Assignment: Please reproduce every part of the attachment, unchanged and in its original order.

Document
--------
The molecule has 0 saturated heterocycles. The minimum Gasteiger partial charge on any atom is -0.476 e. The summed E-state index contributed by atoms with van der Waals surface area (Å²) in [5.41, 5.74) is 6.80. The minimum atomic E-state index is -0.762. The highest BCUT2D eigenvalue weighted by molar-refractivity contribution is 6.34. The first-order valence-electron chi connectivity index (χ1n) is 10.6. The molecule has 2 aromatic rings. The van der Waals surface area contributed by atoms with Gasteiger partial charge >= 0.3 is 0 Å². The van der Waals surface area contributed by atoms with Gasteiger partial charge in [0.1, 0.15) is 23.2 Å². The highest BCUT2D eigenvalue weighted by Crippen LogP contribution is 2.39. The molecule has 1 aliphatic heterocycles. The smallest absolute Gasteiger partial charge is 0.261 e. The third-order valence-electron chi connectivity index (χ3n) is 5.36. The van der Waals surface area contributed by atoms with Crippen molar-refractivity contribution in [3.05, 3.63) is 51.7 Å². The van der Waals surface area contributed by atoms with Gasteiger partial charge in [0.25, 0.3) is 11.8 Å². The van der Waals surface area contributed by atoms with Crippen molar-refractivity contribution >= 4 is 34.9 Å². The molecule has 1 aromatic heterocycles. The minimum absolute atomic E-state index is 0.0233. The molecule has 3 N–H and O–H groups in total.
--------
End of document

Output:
The molecule has 0 saturated heterocycles. The minimum Gasteiger partial charge on any atom is -0.476 e. The summed E-state index contributed by atoms with van der Waals surface area (Å²) in [5.41, 5.74) is 6.80. The minimum atomic E-state index is -0.762. The highest BCUT2D eigenvalue weighted by molar-refractivity contribution is 6.34. The first-order valence-electron chi connectivity index (χ1n) is 10.6. The molecule has 2 aromatic rings. The van der Waals surface area contributed by atoms with Gasteiger partial charge >= 0.3 is 0 Å². The van der Waals surface area contributed by atoms with Gasteiger partial charge in [0.1, 0.15) is 23.2 Å². The highest BCUT2D eigenvalue weighted by Crippen LogP contribution is 2.39. The molecule has 1 aliphatic heterocycles. The smallest absolute Gasteiger partial charge is 0.261 e. The third-order valence-electron chi connectivity index (χ3n) is 5.36. The van der Waals surface area contributed by atoms with Crippen molar-refractivity contribution in [3.05, 3.63) is 51.7 Å². The van der Waals surface area contributed by atoms with Gasteiger partial charge in [0.25, 0.3) is 11.8 Å². The van der Waals surface area contributed by atoms with Crippen molar-refractivity contribution >= 4 is 34.9 Å². The molecule has 1 aromatic heterocycles. The minimum absolute atomic E-state index is 0.0233. The molecule has 3 N–H and O–H groups in total.